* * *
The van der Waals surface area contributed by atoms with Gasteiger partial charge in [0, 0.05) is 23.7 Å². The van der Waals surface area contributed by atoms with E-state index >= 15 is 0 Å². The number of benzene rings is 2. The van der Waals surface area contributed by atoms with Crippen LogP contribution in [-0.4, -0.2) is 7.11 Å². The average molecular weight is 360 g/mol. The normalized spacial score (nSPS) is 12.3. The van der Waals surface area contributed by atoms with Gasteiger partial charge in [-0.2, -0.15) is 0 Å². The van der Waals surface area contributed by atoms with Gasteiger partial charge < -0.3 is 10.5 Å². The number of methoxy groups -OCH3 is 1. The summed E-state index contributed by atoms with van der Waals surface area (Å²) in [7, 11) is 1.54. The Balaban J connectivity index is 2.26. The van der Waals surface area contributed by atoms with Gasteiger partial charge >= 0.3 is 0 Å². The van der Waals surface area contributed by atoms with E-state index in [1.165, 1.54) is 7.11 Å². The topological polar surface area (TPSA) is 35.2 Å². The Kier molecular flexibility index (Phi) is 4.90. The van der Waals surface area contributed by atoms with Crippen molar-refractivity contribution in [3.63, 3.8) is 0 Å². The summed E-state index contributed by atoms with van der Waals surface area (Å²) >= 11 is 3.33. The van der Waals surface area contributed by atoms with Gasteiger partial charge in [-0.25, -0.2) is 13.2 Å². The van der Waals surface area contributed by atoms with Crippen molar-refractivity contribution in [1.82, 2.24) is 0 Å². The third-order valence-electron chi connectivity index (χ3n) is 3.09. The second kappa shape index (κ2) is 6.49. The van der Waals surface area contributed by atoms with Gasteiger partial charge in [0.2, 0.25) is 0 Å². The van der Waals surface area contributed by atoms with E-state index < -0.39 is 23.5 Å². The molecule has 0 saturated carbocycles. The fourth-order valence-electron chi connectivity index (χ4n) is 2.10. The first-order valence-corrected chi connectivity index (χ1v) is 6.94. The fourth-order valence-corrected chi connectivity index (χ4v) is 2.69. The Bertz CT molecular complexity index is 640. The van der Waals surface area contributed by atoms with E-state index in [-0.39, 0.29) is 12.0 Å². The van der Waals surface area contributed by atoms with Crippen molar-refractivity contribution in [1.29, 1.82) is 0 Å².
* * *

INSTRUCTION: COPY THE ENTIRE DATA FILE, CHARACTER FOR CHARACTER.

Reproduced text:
The van der Waals surface area contributed by atoms with Gasteiger partial charge in [0, 0.05) is 23.7 Å². The van der Waals surface area contributed by atoms with E-state index >= 15 is 0 Å². The number of benzene rings is 2. The van der Waals surface area contributed by atoms with Crippen LogP contribution in [-0.4, -0.2) is 7.11 Å². The average molecular weight is 360 g/mol. The normalized spacial score (nSPS) is 12.3. The van der Waals surface area contributed by atoms with Gasteiger partial charge in [-0.2, -0.15) is 0 Å². The van der Waals surface area contributed by atoms with Gasteiger partial charge < -0.3 is 10.5 Å². The number of methoxy groups -OCH3 is 1. The summed E-state index contributed by atoms with van der Waals surface area (Å²) in [7, 11) is 1.54. The Balaban J connectivity index is 2.26. The van der Waals surface area contributed by atoms with Gasteiger partial charge >= 0.3 is 0 Å². The van der Waals surface area contributed by atoms with E-state index in [1.165, 1.54) is 7.11 Å². The topological polar surface area (TPSA) is 35.2 Å². The Kier molecular flexibility index (Phi) is 4.90. The van der Waals surface area contributed by atoms with Crippen molar-refractivity contribution in [3.63, 3.8) is 0 Å². The summed E-state index contributed by atoms with van der Waals surface area (Å²) >= 11 is 3.33. The van der Waals surface area contributed by atoms with Gasteiger partial charge in [-0.25, -0.2) is 13.2 Å². The van der Waals surface area contributed by atoms with Crippen molar-refractivity contribution in [1.82, 2.24) is 0 Å². The third-order valence-electron chi connectivity index (χ3n) is 3.09. The second kappa shape index (κ2) is 6.49. The van der Waals surface area contributed by atoms with Gasteiger partial charge in [0.2, 0.25) is 0 Å². The van der Waals surface area contributed by atoms with E-state index < -0.39 is 23.5 Å². The molecule has 0 saturated carbocycles. The fourth-order valence-electron chi connectivity index (χ4n) is 2.10. The first-order valence-corrected chi connectivity index (χ1v) is 6.94. The fourth-order valence-corrected chi connectivity index (χ4v) is 2.69. The Bertz CT molecular complexity index is 640. The van der Waals surface area contributed by atoms with E-state index in [-0.39, 0.29) is 12.0 Å². The van der Waals surface area contributed by atoms with Crippen molar-refractivity contribution in [1.29, 1.82) is 0 Å².